The 400-Word Review: The Amazing Spider-Man 2

By Sean Collier

May 5, 2014

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With all the money that pours into superhero movies, you’d think someone would hire a script doctor.

If an impartial eye had been trained on the shooting script for The Amazing Spider-Man 2, it might’ve been noticed that there are three stories at play here — and they don’t really come together in a meaningful way. The best part of this Spider-Man concerns Spidey (Andrew Garfield) doing battle with the villain Electro (Jamie Foxx). The worst, told partially in flashback, follows our hero’s quest to learn more about his deceased parents. Floating somewhere in the middle is a dual subplot about romantic interest Gwen Stacy (Emma Stone) and the ailing, billionaire heir Harry Osborn (Dane DeHaan).

If it sounds like a mess, keep in mind that we’re trying to build a franchise here. With no less than four movies in the works, we’ve gotta plant a lot of seeds, don’t we?

While that approach is good for branding, it’s pretty rough on enjoyability. Peter Parker’s combat with Electro, in isolation, would’ve made for a comic action flick that measures up with the best in the genre; several of the scenes between the two are captivating and energizing, and the baddie’s backstory has just the right amount of comic nonsense.

And although the Harry Osborn business felt the most tacked-on, it carried the promise of an exciting (and properly motivated) challenge in the upcoming Amazing Spider-Man 3 — which already has a release date of June 10, 2016, so mark your calendars. As for the rest, the web slinger’s background and family life was exhaustively explored in the previous Spider-Man trilogy (and even more thoroughly run into the ground in the first chapter of this go-round). As for Gwen Stacy, she’s given convincing life by Stone; it’s too bad that Garfield, who seems to struggle in this chapter, can’t sell the relationship.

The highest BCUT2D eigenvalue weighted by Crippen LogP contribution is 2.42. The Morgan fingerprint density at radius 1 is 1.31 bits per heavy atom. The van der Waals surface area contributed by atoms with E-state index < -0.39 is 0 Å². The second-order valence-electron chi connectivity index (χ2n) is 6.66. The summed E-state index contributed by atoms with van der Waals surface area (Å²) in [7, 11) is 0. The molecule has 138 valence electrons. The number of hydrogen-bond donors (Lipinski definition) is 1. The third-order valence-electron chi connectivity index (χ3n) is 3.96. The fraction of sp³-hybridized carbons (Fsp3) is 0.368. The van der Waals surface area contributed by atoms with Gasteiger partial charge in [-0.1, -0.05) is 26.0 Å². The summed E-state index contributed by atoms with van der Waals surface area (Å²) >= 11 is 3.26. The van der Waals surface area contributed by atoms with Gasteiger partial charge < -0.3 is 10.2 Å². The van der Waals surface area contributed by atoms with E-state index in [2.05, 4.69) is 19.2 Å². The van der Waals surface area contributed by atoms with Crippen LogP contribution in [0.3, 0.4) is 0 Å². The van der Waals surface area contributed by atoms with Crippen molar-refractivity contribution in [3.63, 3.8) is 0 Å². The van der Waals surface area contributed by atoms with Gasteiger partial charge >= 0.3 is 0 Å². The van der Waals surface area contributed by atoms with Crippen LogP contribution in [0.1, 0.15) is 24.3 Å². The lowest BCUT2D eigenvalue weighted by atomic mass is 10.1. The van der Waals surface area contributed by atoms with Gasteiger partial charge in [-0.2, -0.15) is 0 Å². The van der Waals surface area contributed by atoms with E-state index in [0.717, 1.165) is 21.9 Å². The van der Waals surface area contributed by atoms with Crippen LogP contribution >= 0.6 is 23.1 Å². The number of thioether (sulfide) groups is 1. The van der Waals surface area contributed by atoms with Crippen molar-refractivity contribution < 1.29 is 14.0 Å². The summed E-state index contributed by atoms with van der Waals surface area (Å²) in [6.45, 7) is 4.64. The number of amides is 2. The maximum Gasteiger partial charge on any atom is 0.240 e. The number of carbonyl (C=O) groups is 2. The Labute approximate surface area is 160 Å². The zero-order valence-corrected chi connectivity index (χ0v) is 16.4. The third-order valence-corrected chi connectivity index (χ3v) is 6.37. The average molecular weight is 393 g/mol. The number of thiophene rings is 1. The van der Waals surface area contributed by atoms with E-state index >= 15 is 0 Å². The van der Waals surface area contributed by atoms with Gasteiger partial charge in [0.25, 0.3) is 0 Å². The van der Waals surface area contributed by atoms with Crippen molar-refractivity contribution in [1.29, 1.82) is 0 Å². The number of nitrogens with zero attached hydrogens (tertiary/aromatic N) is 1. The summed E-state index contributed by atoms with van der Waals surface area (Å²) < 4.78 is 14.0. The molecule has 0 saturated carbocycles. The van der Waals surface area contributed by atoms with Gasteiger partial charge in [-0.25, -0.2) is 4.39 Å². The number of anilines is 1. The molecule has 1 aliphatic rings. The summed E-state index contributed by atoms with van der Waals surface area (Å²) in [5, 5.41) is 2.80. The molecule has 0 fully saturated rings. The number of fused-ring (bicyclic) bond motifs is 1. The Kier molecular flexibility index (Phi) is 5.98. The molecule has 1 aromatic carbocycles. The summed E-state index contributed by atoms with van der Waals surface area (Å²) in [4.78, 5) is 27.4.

There are a great many handsome and kinetic action sequences crafted by returning director Marc Webb and cinematographer Daniel Mindel; while the operation is handcuffed by pointless 3-D, the film looks engaging enough to keep pace with Spider-Man’s Marvel counterparts.

In other words, there’s plenty to recommend about this, the fifth Spider-Man vehicle in just 12 years. But there’s too much weighing the movie down (including a bloated 140 minute runtime), and a depressingly heavy reliance on worn-out tropes and themes. It tries, but Spider-Man 2 just doesn’t gel.

My Rating: 5/10
Average Rating from 72/100

Sean Collier is the Associate Editor of Pittsburgh Magazine and a member of the Broadcast Film Critics Association. Read more from Sean at



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